In fact, drop-eared, non-shedding dogs require extra attention to their ears! Their drop ears cover the ear cavity, often retaining moisture, debris, and dirt. Not to mention the hairs that grow in the ear cavities are susceptible to matting, potentially leading to hematomas. They need to have their ears cleaned regularly and have their ear cavity hairs removed.
- Grooming the Poodle: QC Dog Grooming Course Sample
- How Successful Can a Dog Groomer Be?
- Groomers: Here’s How to Deal with a Matted Dog
Bathing a pup regularly is bad for their skin and fur
This myth is a persistent one. Many novice dog groomers start their careers believing this! Worse, is when they don’t learn otherwise! Taking care of a dog’s skin helps maintain a full, shiny coat and prevents unpleasant skin conditions. Bathing a dog too regularly can strip the natural oils that condition a coat and keep the dog’s skin healthy. But infrequent bathing, especially for active dogs, can lead to a stinky odor.
Every dog has different breed characteristics. There is no “one-size-fits-all” solution when it comes to bathing. Smooth-coated dogs generally need fewer baths than hairless breeds. The average dog should be bathed once every 4-6 weeks. Of course, this depends on the specific dog. Some dogs, like the Bergamasco shepherd, should only be bathed 1-2 times a year once their coats have matured!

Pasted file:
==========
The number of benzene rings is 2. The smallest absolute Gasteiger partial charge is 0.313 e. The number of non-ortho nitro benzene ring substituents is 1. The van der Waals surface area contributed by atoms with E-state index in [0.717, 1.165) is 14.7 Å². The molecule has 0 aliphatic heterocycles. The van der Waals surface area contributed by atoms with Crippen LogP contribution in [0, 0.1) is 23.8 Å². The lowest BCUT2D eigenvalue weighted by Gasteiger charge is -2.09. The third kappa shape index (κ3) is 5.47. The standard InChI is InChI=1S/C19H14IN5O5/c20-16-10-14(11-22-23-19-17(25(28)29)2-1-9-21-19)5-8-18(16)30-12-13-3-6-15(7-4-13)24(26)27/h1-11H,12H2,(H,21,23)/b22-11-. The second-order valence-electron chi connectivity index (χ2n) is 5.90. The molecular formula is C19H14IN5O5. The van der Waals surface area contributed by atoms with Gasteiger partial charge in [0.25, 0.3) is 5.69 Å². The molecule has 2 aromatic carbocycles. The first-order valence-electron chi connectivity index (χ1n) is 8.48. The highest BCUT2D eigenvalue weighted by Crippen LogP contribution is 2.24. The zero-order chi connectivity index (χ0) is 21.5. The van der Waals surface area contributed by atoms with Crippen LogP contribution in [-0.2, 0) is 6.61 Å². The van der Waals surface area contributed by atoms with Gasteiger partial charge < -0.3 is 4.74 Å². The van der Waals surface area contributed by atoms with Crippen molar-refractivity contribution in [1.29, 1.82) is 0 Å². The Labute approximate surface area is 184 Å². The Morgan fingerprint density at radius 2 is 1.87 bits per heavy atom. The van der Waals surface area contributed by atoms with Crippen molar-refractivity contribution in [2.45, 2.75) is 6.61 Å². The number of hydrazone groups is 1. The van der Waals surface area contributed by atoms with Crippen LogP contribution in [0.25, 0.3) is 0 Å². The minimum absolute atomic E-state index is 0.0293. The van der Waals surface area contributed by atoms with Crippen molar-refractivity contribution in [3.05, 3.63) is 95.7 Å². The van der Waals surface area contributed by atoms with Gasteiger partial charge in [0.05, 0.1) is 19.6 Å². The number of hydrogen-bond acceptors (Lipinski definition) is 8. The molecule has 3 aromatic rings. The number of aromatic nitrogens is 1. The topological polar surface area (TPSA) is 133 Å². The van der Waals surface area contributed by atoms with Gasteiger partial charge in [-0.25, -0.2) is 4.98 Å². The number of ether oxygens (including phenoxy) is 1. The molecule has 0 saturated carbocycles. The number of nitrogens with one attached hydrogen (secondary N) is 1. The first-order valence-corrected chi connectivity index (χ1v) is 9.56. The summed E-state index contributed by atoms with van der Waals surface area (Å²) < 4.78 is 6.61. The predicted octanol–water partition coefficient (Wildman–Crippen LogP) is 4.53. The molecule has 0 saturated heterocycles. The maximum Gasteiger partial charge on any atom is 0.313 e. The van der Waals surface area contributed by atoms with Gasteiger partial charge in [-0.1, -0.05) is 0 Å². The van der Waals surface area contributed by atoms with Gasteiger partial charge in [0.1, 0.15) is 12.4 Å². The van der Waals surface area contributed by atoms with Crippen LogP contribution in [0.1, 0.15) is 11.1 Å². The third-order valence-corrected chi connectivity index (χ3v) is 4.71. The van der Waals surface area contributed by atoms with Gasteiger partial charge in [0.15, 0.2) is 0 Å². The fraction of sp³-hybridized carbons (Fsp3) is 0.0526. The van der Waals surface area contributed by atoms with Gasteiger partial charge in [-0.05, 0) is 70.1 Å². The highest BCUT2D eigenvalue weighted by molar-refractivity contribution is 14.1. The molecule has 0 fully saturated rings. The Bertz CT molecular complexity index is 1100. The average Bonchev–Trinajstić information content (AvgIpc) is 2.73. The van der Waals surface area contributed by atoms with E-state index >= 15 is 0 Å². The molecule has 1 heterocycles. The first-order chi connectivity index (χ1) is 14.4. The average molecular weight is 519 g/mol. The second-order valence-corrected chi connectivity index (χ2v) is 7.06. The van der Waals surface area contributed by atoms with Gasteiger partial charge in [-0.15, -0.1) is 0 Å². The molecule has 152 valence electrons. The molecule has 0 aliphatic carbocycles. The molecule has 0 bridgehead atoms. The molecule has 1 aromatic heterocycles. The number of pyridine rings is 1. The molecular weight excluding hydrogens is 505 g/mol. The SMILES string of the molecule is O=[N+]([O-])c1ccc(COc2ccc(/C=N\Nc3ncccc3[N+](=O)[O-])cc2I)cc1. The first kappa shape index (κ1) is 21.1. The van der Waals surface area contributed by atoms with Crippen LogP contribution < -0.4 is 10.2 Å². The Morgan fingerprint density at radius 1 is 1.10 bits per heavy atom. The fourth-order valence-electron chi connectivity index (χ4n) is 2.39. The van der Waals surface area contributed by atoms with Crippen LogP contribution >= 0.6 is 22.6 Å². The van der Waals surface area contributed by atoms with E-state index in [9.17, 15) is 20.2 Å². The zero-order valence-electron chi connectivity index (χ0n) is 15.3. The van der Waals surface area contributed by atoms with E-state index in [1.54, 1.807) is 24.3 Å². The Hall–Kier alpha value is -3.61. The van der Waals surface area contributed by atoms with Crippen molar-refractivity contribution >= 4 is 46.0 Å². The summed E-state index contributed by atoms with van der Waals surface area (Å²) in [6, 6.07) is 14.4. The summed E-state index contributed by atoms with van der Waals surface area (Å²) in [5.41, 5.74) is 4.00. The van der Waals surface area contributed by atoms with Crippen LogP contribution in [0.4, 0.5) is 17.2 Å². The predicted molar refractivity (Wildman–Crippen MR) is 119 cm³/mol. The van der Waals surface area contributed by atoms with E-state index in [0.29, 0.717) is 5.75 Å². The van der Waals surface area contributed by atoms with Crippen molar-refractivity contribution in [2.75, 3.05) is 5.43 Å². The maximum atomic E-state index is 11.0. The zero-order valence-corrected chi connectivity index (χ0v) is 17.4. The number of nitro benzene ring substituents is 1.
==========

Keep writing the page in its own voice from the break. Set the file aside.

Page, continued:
Many owners don’t have the proper tools or training to remove mats prior to the bath or fail to rinse out shampoo properly. This can create or exacerbate skin conditions instead of preventing them. Educate owners that most dogs should have their bathing left to the pros. If they ask how frequently they should visit the groomer, research their dog’s specific coat characteristics. Being specific and detailed with your suggestions can only benefit the dog!
Do any other myths come to mind? Let us know!